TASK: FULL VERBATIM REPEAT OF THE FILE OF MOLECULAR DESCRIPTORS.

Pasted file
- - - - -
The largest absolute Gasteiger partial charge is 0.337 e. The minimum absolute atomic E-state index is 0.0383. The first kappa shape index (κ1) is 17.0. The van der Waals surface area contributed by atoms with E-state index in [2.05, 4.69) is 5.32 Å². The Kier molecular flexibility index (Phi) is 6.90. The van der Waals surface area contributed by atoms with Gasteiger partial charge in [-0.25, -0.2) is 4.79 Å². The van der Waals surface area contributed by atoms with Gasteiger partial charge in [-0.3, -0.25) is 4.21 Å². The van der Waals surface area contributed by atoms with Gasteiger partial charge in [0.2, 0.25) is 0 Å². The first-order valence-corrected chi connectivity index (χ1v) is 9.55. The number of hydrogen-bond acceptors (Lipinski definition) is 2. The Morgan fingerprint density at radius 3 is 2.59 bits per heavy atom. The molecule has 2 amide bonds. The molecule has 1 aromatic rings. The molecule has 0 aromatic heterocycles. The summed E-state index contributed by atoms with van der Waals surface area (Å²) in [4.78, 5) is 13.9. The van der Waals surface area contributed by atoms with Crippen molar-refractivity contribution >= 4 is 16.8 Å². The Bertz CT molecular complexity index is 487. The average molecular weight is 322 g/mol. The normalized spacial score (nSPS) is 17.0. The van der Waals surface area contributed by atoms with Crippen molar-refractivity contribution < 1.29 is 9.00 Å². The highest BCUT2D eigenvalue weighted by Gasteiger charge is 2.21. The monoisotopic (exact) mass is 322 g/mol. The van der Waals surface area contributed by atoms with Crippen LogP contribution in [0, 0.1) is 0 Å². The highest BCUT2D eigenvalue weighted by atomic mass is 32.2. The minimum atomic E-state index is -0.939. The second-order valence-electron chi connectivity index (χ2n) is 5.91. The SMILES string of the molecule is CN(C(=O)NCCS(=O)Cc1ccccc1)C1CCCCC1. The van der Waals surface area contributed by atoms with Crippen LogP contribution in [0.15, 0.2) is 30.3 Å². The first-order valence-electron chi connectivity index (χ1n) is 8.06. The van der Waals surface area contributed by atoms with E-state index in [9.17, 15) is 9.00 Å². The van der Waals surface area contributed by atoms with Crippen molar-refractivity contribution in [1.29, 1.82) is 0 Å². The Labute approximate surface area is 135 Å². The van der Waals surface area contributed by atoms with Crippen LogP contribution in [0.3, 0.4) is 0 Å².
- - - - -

The largest absolute Gasteiger partial charge is 0.337 e. The minimum absolute atomic E-state index is 0.0383. The first kappa shape index (κ1) is 17.0. The van der Waals surface area contributed by atoms with E-state index in [2.05, 4.69) is 5.32 Å². The Kier molecular flexibility index (Phi) is 6.90. The van der Waals surface area contributed by atoms with Gasteiger partial charge in [-0.25, -0.2) is 4.79 Å². The van der Waals surface area contributed by atoms with Gasteiger partial charge in [-0.3, -0.25) is 4.21 Å². The van der Waals surface area contributed by atoms with Gasteiger partial charge in [0.2, 0.25) is 0 Å². The first-order valence-corrected chi connectivity index (χ1v) is 9.55. The number of hydrogen-bond acceptors (Lipinski definition) is 2. The Morgan fingerprint density at radius 3 is 2.59 bits per heavy atom. The molecule has 2 amide bonds. The molecule has 1 aromatic rings. The molecule has 0 aromatic heterocycles. The summed E-state index contributed by atoms with van der Waals surface area (Å²) in [4.78, 5) is 13.9. The van der Waals surface area contributed by atoms with Crippen molar-refractivity contribution >= 4 is 16.8 Å². The Bertz CT molecular complexity index is 487. The average molecular weight is 322 g/mol. The normalized spacial score (nSPS) is 17.0. The van der Waals surface area contributed by atoms with Crippen molar-refractivity contribution < 1.29 is 9.00 Å². The highest BCUT2D eigenvalue weighted by Gasteiger charge is 2.21. The monoisotopic (exact) mass is 322 g/mol. The van der Waals surface area contributed by atoms with Crippen LogP contribution in [0, 0.1) is 0 Å². The highest BCUT2D eigenvalue weighted by atomic mass is 32.2. The minimum atomic E-state index is -0.939. The second-order valence-electron chi connectivity index (χ2n) is 5.91. The SMILES string of the molecule is CN(C(=O)NCCS(=O)Cc1ccccc1)C1CCCCC1. The van der Waals surface area contributed by atoms with Crippen LogP contribution in [0.15, 0.2) is 30.3 Å². The first-order valence-electron chi connectivity index (χ1n) is 8.06. The van der Waals surface area contributed by atoms with E-state index in [9.17, 15) is 9.00 Å². The van der Waals surface area contributed by atoms with Crippen molar-refractivity contribution in [1.29, 1.82) is 0 Å². The Labute approximate surface area is 135 Å². The van der Waals surface area contributed by atoms with Crippen LogP contribution in [0.3, 0.4) is 0 Å².